Online ‘likes’ on social networks linked to self esteem – yet watch out if you crave them


Seeking likes can mean you have low self esteem. File photo

That’s what psychologists have discovered after carrying out research into the social media habits of hundreds of people aged between 18 and 78. People who suffer with low self esteem are more likely to spend time online searching for ‘likes’ – but those who are confident, sociable and outgoing don’t care.

The subjects used up to 10 social media sites – 90% using up to five – and most of them posted up to five times each day.

They were asked 25 questions about how people appreciate being ‘liked’ on sites like Facebook , Instagram, Snapchat and Twitter, and the researchers discovered that those who spend a lot of time online and crave ‘likes’ have low self-esteem.

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They also lack openness, trust, warmth, honesty and a conscience. The researchers at the University of South Wales (USW) found that they are negative about new experiences and lack imagination, will post things they don’t believe in and will even accept friend requests from people they don’t know.

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They also found that people who spend less time on social media don’t care about ‘likes’, have higher levels of self-esteem and are sociable and outgoing.

They are also positive about themselves online, and have confidence in their own abilities, are emotionally stable and content.

USW professor Dr Martin Graff, an expert in the psychology of social media and Head of Research in USW’s School of Psychology, said: “We asked those taking part in the study to answer 25 questions, focusing on their views on how people appreciate being popular on social media.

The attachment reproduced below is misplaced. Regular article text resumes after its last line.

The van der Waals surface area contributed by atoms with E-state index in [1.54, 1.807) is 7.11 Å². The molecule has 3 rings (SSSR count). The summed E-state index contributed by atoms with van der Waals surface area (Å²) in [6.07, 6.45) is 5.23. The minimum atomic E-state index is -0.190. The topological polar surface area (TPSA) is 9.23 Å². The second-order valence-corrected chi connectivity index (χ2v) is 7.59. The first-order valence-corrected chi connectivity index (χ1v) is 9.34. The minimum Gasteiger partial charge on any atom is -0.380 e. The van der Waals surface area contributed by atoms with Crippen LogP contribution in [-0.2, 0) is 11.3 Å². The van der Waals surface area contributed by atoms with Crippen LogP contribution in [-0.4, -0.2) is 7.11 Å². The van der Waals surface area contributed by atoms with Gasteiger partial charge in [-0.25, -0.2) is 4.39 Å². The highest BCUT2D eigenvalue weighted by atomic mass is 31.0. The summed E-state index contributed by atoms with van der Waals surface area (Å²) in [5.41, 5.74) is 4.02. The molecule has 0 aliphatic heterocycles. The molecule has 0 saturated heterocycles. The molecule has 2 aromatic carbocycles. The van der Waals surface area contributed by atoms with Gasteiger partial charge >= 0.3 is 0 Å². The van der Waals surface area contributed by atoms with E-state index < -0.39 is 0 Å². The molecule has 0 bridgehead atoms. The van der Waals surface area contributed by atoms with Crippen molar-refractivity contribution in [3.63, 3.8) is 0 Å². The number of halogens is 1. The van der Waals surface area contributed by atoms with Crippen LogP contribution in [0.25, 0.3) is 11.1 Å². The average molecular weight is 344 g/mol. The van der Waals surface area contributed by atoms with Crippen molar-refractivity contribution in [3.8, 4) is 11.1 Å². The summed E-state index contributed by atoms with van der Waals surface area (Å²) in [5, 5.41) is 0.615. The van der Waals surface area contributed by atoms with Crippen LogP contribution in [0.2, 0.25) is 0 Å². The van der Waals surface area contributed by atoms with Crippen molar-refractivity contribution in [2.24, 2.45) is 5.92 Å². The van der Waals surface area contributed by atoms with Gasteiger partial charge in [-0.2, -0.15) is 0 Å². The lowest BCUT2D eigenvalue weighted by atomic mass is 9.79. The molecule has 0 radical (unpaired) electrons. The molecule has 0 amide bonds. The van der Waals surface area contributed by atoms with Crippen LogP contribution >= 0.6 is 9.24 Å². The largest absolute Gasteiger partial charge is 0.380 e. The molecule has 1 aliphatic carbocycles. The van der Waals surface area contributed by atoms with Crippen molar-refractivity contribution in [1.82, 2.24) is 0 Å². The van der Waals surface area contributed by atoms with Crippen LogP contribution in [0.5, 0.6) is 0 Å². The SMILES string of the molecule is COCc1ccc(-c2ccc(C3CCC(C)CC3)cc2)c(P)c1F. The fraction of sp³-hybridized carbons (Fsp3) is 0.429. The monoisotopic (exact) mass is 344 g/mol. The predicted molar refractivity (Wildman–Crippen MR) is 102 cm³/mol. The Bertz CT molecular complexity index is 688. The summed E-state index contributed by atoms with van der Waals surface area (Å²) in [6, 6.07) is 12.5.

“From this, we were able to come up with six different groups, ranging from those who put effort into in social media – who craved, and even paid, for likes – the ones who wanted social media ‘likes’ to make them feel good, and people who took action to get likes or deleted posts that got no reaction.

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“Others were categorised as ‘blind’ – they accepted friend requests from strangers and often posted things they didn’t believe so as to get a positive reaction – and there were those who always posted positive things, often about themselves.

“The final group were categorised as ‘honest’ and didn’t care about how they were viewed.”

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The study has given the USW researchers a new insight into the way online interactions mirror people’s everyday personalities.

“Although the study is at its very early stages and only takes into account the views of a small group – it does give us some understanding of how people’s real-world personalities influence their actions online,” Dr Graff said.

“It indicates that the way we act while interacting on social media is to some extent linked to our personalities and our perception of our own self-esteem.”